Tom Birkner: Trace

Aug 9 - Sep 21, 2019

Santa Fe

For more Information:

Press Release


Following a trail of remote and overlooked locales, Trace continues Tom Birkner’s painted domain of roadside America. In scenes that are everywhere and nowhere, on the highway, and off the grid, Birkner’s paintings are of moments lost in the flow of driving and passing through on the way to somewhere else.

Harboring a sense of mystery and suspense, Birkner’s work of civilization's edges leaves the viewer in a space both familiar and remote. Motel parking lots, freight trains streaming through a darkening desert landscape, the approach to a gate of a remote ranch, all have a subtle resonance of places outside the main stream of contemporary life.

Building his canvases through the application of numerous layers of paint, Birkner aggressively applies and scrapes away paint until the cinematic scene is as the feelings it conjures - both realistic and abstract. "They’re truthful representations of our world, yet they are also about that world and paint finding a mutual balance that brings life to still pictures."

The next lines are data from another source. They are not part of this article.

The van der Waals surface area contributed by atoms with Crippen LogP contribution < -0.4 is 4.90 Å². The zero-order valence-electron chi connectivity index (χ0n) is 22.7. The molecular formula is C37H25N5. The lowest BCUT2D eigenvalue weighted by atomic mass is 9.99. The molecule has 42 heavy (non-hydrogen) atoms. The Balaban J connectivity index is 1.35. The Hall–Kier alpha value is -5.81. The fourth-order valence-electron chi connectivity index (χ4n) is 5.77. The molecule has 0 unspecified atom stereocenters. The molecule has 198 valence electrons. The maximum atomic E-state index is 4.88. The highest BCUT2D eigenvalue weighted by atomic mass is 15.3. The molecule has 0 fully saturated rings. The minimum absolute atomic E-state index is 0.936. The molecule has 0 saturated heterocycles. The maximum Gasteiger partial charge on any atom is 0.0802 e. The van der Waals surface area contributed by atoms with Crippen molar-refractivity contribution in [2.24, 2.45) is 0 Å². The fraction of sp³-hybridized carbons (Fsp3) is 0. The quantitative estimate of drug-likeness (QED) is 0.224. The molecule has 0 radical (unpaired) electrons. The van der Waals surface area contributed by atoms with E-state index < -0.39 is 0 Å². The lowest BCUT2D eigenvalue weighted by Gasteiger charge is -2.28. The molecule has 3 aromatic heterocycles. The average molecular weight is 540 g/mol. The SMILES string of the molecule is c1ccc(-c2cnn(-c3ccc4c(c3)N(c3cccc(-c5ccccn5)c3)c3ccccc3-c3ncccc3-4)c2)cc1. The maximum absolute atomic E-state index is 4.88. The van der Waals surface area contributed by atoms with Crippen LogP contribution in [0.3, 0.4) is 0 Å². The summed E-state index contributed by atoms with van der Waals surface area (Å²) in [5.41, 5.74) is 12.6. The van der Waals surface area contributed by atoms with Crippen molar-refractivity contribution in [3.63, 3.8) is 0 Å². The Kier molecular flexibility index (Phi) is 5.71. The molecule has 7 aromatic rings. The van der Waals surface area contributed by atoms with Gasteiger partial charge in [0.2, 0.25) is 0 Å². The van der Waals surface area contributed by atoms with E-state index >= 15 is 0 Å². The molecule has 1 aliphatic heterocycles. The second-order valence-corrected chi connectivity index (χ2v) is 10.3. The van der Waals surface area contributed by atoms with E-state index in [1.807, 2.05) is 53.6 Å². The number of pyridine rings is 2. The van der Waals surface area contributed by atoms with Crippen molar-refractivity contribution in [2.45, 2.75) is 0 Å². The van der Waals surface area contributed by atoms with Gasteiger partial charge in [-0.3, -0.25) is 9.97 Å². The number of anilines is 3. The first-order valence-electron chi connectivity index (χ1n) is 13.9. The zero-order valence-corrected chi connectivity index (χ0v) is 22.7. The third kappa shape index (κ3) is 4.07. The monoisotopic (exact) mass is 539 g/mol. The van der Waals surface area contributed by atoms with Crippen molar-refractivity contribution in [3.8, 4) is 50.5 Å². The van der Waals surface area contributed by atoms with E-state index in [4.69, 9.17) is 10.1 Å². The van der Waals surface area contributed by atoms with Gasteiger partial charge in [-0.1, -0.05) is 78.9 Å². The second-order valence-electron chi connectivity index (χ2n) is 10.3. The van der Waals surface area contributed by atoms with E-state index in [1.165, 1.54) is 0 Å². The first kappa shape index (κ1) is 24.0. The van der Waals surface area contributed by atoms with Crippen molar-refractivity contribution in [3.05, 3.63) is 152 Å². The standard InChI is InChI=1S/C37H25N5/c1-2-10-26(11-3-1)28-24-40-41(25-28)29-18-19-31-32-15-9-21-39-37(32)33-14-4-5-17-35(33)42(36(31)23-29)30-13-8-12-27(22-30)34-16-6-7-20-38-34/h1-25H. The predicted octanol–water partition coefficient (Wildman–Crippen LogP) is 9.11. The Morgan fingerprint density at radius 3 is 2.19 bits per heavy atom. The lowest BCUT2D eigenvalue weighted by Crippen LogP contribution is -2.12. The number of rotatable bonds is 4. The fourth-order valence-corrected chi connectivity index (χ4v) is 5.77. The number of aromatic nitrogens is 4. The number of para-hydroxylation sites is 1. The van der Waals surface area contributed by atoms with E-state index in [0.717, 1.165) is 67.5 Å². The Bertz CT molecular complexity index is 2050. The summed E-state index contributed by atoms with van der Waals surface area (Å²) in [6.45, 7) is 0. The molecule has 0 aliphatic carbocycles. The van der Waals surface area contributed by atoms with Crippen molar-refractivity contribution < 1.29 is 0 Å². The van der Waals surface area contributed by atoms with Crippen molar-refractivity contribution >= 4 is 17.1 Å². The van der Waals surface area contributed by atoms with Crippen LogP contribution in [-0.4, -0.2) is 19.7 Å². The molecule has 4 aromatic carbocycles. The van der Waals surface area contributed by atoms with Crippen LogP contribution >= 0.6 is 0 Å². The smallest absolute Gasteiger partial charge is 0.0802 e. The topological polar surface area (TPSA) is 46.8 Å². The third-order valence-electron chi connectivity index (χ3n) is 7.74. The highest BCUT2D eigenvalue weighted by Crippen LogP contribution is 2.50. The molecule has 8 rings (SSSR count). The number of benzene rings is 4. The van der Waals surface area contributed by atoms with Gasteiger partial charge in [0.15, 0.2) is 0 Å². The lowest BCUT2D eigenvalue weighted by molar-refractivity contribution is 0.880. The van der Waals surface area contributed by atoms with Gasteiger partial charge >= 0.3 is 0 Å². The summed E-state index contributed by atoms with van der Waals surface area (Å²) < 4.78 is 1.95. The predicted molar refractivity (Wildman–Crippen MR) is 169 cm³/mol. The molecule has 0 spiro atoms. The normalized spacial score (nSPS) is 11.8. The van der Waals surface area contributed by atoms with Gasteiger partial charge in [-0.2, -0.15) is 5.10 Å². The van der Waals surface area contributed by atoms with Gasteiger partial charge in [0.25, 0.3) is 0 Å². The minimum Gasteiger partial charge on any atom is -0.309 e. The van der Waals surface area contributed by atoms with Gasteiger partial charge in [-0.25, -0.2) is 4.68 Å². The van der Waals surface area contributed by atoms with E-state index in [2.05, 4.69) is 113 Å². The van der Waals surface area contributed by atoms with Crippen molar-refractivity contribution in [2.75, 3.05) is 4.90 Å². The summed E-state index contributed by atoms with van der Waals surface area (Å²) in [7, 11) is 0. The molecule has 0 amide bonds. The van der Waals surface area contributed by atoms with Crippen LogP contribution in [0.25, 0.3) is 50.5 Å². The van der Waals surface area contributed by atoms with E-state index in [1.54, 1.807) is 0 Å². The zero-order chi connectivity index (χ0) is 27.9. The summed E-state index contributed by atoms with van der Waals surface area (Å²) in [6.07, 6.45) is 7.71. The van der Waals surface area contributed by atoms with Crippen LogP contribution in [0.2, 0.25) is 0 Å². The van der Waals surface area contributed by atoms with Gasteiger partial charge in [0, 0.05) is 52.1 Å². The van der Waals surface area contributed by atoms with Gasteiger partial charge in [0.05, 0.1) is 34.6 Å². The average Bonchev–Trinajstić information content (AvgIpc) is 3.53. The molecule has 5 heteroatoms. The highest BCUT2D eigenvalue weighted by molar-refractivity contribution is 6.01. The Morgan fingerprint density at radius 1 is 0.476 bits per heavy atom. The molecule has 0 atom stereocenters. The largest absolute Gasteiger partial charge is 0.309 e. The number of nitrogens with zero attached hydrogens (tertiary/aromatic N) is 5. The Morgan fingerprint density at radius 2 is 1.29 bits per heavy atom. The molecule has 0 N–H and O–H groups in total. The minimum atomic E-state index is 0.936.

Birkner whose work has been exhibited internationally, recently concluded a solo exhibition at the El Paso Museum of Art, El Paso, TX. This is the artist's first solo exhibition with the gallery and will include more than a dozen new works.


Artist Information


Tom Birkner’s paintings are compelling images of a world that is everywhere and nowhere, the world of the American rust belt, of dying mining towns, and of the people that inhabit them. This is subject matter rarely dealt with in art today, and is presented without the nostalgia or sentimentality that might be expected. These paintings are cool observations of somewhat unsettling situations and locales where that which sociologists call anomie reigns. Peopled with alienated adolescents either aimlessly standing around before decaying building facades or furtively seeking cheap thrills in abandoned factories, these paintings bring to mind the dystopian visions of David Lynch films, the movie “River’s Edge”, and the stories of Raymond Carver, which have shown us the continental drift of a downwardly mobile sub-class inhabiting a good many places between the coasts of an almost invisible America.